Authors: A.S Roberts
A. S. Roberts
Copyright © A. S. Roberts
All Rights Reserved Worldwide
Any unauthorised reprint or use of this material is prohibited. No part of this book may be reproduced or transmitted in any form, or by any means, electronic or mechanical, including photocopying, recording, or by any information storage and retrieval system without the express permission of the author.
This book is a work of fiction. Names, characters, businesses, organisations and places, events are either a product of the author’s imagination or are used fictitiously. Any resemblance to actual persons, living or dead, events or locations is entirely coincidental.
I am an English author and write in British English.
Edited by Karen J
Proofreading by The fireball fillies
Beta read by The fireball fillies
Cover art by Obsessed by Books Designs
Formatting by Stacey Mosteller
All songs, song titles mentioned in this novel are the property of the respective songwriters and copyright holders.
This book is dedicated to my husband. He has stood with me every step of our journey together. Thank you for always being there, inspiring me, when others have failed to do so. I Love you and the team that we created together.
To our boys, the loves, of my life. Let this book inspire you to follow your dreams!
This is also dedicated to my friends, new and old. I believe in fate and always have. Thank you for helping me to create the story that has gone around in my head for years!
From proof reading, to beta reading, teaser creation and just for simply being there, for me to ask advice off.
You know who you are!
Love you all x
‘Never love anybody, who treats you
Like you’re ordinary’
6 years previously
What sort of person isn’t able to attend the funeral of their only parent of any consequence?
Me, I was that sort of person.
I had suffered a sort of breakdown, the doctors concurred. Emotional stress and exhaustion they called it.
Pathetic my mother called it.
I was standing finally on very sodden soil, constantly having to move my feet, listening to the repetitive squelching noise my black boots made in contact with the mud. I repeated the movement over and over, in order to stop them being consumed into the ground. The very ground that now held my dad. All the while, I was struggling to choke back the tears, which threatened to fall. Continuously I rubbed my hands together, to keep them warm.
Although it was August, the weather was obviously empathetic and had the same thoughts and emotions as me. The skies continued to darken over and the rain fell in a heavy, sluggish drizzle.
I was finally here, wrapped in a heavy coat and my own grief. Audibly sighing, my eyes ran over and over the words on the headstone.
Michael Paul Jones
Loving husband of Carol
But there was no mention of me on there, his only child.
In the world of my stepmother, I didn’t exist. She hadn’t given birth to me, so therefore I was insignificant.
I caught my breath, trying to swallow a gulping sob. I conjured up picture memories in my head. At least he had finally managed to tell me he loved me, even if it was only the once, and on his deathbed.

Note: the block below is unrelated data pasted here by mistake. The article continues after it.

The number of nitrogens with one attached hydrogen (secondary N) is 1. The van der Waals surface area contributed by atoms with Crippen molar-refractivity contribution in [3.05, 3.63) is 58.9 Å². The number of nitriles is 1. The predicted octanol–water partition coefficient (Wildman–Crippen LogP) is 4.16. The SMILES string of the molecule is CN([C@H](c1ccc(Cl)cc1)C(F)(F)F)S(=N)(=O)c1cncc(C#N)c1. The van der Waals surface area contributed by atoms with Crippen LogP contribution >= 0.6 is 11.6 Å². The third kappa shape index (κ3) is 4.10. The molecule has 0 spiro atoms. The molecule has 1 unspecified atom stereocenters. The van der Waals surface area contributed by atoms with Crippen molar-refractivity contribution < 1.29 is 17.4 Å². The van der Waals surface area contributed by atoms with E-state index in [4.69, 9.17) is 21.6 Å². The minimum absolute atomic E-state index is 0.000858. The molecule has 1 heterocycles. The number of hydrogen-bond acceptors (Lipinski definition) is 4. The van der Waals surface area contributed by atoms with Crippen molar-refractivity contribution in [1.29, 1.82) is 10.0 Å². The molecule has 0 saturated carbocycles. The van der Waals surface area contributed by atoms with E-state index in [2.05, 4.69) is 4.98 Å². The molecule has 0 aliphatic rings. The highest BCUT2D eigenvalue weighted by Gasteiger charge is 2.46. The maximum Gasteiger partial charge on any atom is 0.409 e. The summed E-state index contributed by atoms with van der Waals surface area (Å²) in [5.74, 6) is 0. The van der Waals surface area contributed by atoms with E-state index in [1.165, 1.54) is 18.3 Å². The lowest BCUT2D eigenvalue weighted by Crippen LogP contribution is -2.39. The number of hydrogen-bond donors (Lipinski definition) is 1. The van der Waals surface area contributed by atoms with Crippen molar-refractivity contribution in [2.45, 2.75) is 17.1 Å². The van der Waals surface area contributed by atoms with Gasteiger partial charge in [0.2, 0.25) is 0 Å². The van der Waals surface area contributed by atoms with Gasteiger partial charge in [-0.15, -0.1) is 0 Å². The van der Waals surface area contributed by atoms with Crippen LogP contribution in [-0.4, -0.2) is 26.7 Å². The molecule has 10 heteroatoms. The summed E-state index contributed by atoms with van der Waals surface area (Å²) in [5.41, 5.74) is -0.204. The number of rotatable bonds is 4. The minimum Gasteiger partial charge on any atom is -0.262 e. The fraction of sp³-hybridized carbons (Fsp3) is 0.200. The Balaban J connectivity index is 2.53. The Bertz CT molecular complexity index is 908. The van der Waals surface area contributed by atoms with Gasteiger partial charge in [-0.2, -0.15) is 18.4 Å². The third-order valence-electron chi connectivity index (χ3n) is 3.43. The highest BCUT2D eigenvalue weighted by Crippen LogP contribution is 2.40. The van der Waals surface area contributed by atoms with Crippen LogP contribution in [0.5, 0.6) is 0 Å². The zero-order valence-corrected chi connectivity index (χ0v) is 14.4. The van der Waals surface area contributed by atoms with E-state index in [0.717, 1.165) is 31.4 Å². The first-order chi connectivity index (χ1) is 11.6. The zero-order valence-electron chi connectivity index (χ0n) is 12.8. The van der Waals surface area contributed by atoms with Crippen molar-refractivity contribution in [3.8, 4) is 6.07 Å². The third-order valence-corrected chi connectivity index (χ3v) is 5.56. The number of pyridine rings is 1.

I looked up to the sky and watched the clouds travel unhurriedly overhead. Closing my eyes, the droplets fell; they hit my face and grouped together, finally running down my neck in rivulets.
The sadness I felt was completely overwhelming.
Never be the unwanted pregnancy of two people who hate each other’s guts, would be my advice to anyone.
From behind me, two hands came forward. They gently rubbed up and down my arms, trying to formulate a soothing sensation
‘Sweetheart, you know we are here for you, don’t you?’
The gentle voice of my aunt came through to me. I turned to her, my aunt and uncle swaddled me up in their arms. There we stood, clustered together for several minutes.
‘Come on, Frankie,
’ I heard my cousin JJ speaking and as my aunt and uncle pulled away from me, he took their place and pulled me in tight against his side.
‘Let’s go home.’
I managed a fragile smile in answer, staying as close to him as was possible, wrapping my arm tight around his waist. JJ gave me the strength I had always felt I lacked. I was so pleased he had come back from America. His presence here today meant everything to me.
I was last to walk down the well-worn path to the front door of my aunt and uncle’s small, but very homely, terraced house. The old wooden gate shut with a bang behind us. Flexing and contracting on its very antique, rusted spring.
‘Frankie love.’ The raised voice of our next-door neighbour broke me out of my melancholy thoughts. I raised my eyes from the cobbled path. She came out of her front door quickly; obviously she had been awaiting our return, twitching the net curtains. Her arms were laden.
‘These came for you, my dear.’ She handed me a large, beautiful bouquet of mixed flowers, the colours of which seemed like a rainbow on such a wet day. Her face showed concern for my obviously distressed appearance. She ran her hand fleetingly up and down my arm.
‘Oh thank you, Norah’ I took the bouquet from her. Puzzled as to where they had come from, I pulled the card from the small envelope and started to read.
A person’s strength isn’t shown by how much they can take before they break.
A person’s strength is shown by how much they can take after they have already been broken.